Welcome to the summer

With Memorial Day behind us, it is time to turn our attention to the summer. And we have seen a number of seasons where every other day was a sever storm. We have seen summer seasons where we barely got enough rain to tamp down the dust.

Today is the “second day” of summer and our friends at the National Weather Service predicts:


So the weather is already heating up.  Which leads me to the next date on the calendar – the start of hurricane season, which is June 1.

Depending on who you listen too, this season is expected to be quiet, sort of. Estimates are for 8-13 named storms, with only a pair of major hurricanes predicted. Compare this too 2013 where we had 14 reported storms and only two hurricanes (Sandy was in 2012, in case your memory is a sketchy as mine is).

So take advantage of the Virginia Tax free week this week (May 25 – May 31) to stock up on your hurricane and other disaster supplies.  You might also want to take a moment to review your antennas and tower supports and check your batteries.


PWCARES Digital Exercise AAR

The inital three stations before setup
The inital three stations before setup

On Saturday, May 17, 2014, Prince William ARES took to the field in the green common in front of the McCoart building at the County Government Centre for a small digital exercise. The key goal was to set up one or more FlDigi stations and pass communications between them. A second goal was to set up a broadband hamnet mesh network. And finally, it was a great opportunity for the members of PWCARES to exercise their go-kits, digital gear, and work out in the field without commercial power.

Welcome to Amateur Radio!
Welcome to Amateur Radio!

Three “station” set-ups were provided. At the height of the exercise, as many as nine stations were in operation around the perimeter of the common and two different types of mesh networks were in operation. Most operators had a standard set up of a laptop, radio, and some type of external sound card device, such as SignaLink. A couple of stations tried the “headset to mic” interface method. At the end, four stations were able to successfully pass traffic, both ad hoc messages and more formal ICS-213 messages. These stations were all using SigaLinks.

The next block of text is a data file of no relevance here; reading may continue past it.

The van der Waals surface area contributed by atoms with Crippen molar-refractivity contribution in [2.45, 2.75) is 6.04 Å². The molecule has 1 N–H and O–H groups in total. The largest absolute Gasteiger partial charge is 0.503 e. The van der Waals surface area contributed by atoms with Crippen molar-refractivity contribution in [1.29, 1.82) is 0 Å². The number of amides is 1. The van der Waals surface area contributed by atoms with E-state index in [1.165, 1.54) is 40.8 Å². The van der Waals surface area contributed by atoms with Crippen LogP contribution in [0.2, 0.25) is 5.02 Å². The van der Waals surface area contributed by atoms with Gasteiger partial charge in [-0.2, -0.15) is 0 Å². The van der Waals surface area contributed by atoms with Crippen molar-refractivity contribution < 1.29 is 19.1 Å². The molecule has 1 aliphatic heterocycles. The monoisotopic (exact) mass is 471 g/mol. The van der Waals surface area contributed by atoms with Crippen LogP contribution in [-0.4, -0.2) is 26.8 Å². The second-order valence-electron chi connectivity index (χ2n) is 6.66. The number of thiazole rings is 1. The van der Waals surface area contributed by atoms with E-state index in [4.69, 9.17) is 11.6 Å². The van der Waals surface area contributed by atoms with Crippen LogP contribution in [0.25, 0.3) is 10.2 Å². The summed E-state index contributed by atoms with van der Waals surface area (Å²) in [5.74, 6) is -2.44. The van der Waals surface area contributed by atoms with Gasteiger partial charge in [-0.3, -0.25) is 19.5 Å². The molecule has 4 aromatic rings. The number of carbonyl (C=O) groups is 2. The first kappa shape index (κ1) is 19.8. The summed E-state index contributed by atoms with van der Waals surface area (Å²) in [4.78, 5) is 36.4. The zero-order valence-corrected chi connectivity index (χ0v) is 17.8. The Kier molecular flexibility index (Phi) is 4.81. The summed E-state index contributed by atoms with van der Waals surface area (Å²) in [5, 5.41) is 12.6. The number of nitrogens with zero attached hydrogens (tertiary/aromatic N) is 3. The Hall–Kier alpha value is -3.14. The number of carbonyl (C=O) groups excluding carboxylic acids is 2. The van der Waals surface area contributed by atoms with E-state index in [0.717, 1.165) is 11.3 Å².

Clarence provided a traditional broadband-hamnet network, with an access point connecting the field to the Internet.

Clarence, K4CNM's go kit in a box.
Clarence, K4CNM’s go kit in a box.

Derek set up a mesh network that was a custom set up that was not BBHN or HSMM. The equipment he brought for the mesh was three WNDR3700v2 routers [1]. On these devices, I had loaded the OpenWRT firmware. One device ran DHCP and an XMPP server[2], while the other two acted simply as relays. The network was configured so the 5 GHz radio connected ad-hoc while the 2.4 GHz radio provided an AP, different name and channel from each node.

Station 3, operational
Station 3, operational

Significantly different from BBHN, the adhoc 5 GHz connections were connected with the B.A.T.M.A.N. protocol (BBHN uses OLSR). The bat0 interface thus provided was bridged with the 2.4 GHz APs. This has the effect of making the entire network link-local. Thus, wireless clients could pull addresses from the node running DHCP.

One of the generators providing power
One of the generators providing power